Most days our house looks like a war zone. The dishes spill over the top of the sink, the laundry remains in piles on the floor, glitter lines the hallways, ponies and Legos lie on the floor like land mines, and food from a toddler splatters the floor like a Rorschach Test. Life in our house is crazy.
And there’s a good chance that your house is no different. Maybe it’s not young kids that keep you busy, maybe it’s older kids that have school activities, teenagers that are going on dates, or your unexpected designation as the local animal sanctuary for all the stray cats.
But wherever you find yourself in life, there is a good chance that you could use one word to describe your life: busy.
Busyness affects all of us in one way or another, and for Christian families often affect our mission.
We rationalize away our need to disciple because we are so busy.
We reason with ourselves, “When I have more time I’ll disciple someone else” or “When life slows down I’ll tell someone about Jesus.”
And short of there being no time like the present to get started, there is one thing that makes our busyness so dangerous: our lives never slow down. Young children become older kids, older kids become teenagers, teenagers lead to young adults which leads to marriage, grandchildren, and retirement.
And meanwhile, people around us waste away without the Good News of the Gospel.
Busyness robs us of our our chance to live a purposeful life, substituting it for a life that’s been left ineffective and meaningless in Gospel advancement.
It’s easy for families to reason away missional living, but I want to encourage you to see family life not as an obstacle to mission, but an asset in it.
So here are four ways to use family life to live on mission:
- Parent on mission. Teach your children early what it means to love and follow Jesus. Share stories with them of lives changed by the Gospel, teach them to pray, and ask how they can be a blessing to their friends at school. When they see discipleship as a part of daily life, so will you (and you’ll be amazed at what your children can teach you).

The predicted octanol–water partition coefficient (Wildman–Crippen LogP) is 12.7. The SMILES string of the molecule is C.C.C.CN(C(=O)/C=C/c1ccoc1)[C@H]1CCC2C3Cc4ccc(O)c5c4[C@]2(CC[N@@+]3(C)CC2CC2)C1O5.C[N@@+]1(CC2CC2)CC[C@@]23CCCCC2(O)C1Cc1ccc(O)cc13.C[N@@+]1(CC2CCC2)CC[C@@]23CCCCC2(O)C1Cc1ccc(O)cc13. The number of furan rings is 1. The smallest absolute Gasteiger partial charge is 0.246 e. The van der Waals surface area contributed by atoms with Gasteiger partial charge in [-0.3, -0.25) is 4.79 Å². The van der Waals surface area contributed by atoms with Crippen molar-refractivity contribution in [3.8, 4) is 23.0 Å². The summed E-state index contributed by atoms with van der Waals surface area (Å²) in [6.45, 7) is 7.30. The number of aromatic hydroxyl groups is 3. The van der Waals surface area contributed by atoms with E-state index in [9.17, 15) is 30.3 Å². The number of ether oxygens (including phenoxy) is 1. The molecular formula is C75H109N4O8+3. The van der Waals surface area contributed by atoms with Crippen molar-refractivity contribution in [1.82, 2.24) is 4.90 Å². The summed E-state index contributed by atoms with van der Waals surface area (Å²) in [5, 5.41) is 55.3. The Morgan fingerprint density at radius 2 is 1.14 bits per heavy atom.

- The home is a lighthouse, not a refuge. It’s easy to retreat when life gets busy. It’s easy to dim the lights and hide in the basement. Instead, think of your house as a place where mission can be lived front and center. Be willing to invite other people in, into the chaos, to know that in your life, Jesus makes a difference. Yes the laundry may not be put away, but it’s more important to live for Jesus than have a clean house.
- Nothing says hospitality like food. So the dishes are often dirty, but can’t that be a good thing? Using food as a way to break down barriers to people has worked for a long time (just ask Matthew or Zacchaeus). Maybe the best thing you can do for someone this week is to share a meal with them, encourage them, and pray for them.
- Authenticity opens doors that past religious experiences have closed. Almost everyone in America has been shaped by the church in some way: some positive and some negative. By showing our real and authentic selves to people (yes, the cat has a sucker stuck in its fur, so what!) we can break down walls that previous (negative) religious experiences have put up.
The reality is that if you wait until the house, your life, or your family is perfect (or at least acceptable) to live on mission and disciple people, you will never disciple anyone. Discipleship happens in the midst of life, not in spite of it.
The following two tabs change content below.
I am a Business and Life Coach in both non-profit and for profit settings. I coach leaders, executives, and pastors in areas of vision, clarity, and values. In relationship coaching I focus on healthy and sustainable relationships, and in leadership development roles I catalyze change for individuals and groups to thrive. I also consult churches and organizations on how to train new leaders and create a healthy culture.
In addition to that, I am an Anabaptist pastor in the Denver metro area. I specialize on topics that include: missional theology, discipleship, culture and the church in today’s society.
I am married to my wonderful wife Elise and we have three kids. I grew up and now work in the United States Mennonite Brethren Church (USMB) and love the people and history of the Mennonite Brethren faith.
I am a graduate of Tabor College with a dual degree in Youth Ministry and Christian Leadership, a graduate of Fresno Pacific Biblical Seminary with a Masters of Divinity, and a Doctoral Student and Bethel Seminary.
I also teach college classes in areas of Bible, Communication, and Business.